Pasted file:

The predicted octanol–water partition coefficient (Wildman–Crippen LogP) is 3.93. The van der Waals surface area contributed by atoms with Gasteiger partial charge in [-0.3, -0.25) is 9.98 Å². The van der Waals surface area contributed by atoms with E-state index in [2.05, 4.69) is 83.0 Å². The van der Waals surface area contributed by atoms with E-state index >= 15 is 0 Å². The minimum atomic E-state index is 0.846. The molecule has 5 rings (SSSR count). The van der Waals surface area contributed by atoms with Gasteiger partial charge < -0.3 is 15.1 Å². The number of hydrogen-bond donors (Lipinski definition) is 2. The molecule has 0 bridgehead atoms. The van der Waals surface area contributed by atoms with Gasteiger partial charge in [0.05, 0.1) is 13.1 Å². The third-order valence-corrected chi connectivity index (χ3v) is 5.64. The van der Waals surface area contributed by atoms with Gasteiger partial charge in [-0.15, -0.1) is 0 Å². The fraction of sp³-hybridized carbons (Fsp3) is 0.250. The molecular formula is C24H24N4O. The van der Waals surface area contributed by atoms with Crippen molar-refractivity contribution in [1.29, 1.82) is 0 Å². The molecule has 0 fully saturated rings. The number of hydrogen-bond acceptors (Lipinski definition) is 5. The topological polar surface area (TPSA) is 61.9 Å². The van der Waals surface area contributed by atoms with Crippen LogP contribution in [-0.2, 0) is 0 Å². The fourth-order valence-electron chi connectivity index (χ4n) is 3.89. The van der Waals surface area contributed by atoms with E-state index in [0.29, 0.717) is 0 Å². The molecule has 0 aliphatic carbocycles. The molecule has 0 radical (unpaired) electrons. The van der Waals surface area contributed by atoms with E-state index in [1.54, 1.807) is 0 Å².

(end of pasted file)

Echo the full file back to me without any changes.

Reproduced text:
The predicted octanol–water partition coefficient (Wildman–Crippen LogP) is 3.93. The van der Waals surface area contributed by atoms with Gasteiger partial charge in [-0.3, -0.25) is 9.98 Å². The van der Waals surface area contributed by atoms with E-state index in [2.05, 4.69) is 83.0 Å². The van der Waals surface area contributed by atoms with E-state index >= 15 is 0 Å². The minimum atomic E-state index is 0.846. The molecule has 5 rings (SSSR count). The van der Waals surface area contributed by atoms with Gasteiger partial charge < -0.3 is 15.1 Å². The number of hydrogen-bond donors (Lipinski definition) is 2. The molecule has 0 bridgehead atoms. The van der Waals surface area contributed by atoms with Gasteiger partial charge in [0.05, 0.1) is 13.1 Å². The third-order valence-corrected chi connectivity index (χ3v) is 5.64. The van der Waals surface area contributed by atoms with Gasteiger partial charge in [-0.15, -0.1) is 0 Å². The fraction of sp³-hybridized carbons (Fsp3) is 0.250. The molecular formula is C24H24N4O. The van der Waals surface area contributed by atoms with Crippen molar-refractivity contribution in [1.29, 1.82) is 0 Å². The molecule has 0 fully saturated rings. The number of hydrogen-bond acceptors (Lipinski definition) is 5. The topological polar surface area (TPSA) is 61.9 Å². The van der Waals surface area contributed by atoms with Crippen LogP contribution in [-0.2, 0) is 0 Å². The fourth-order valence-electron chi connectivity index (χ4n) is 3.89. The van der Waals surface area contributed by atoms with E-state index in [0.29, 0.717) is 0 Å². The molecule has 0 aliphatic carbocycles. The molecule has 0 radical (unpaired) electrons. The van der Waals surface area contributed by atoms with E-state index in [1.54, 1.807) is 0 Å².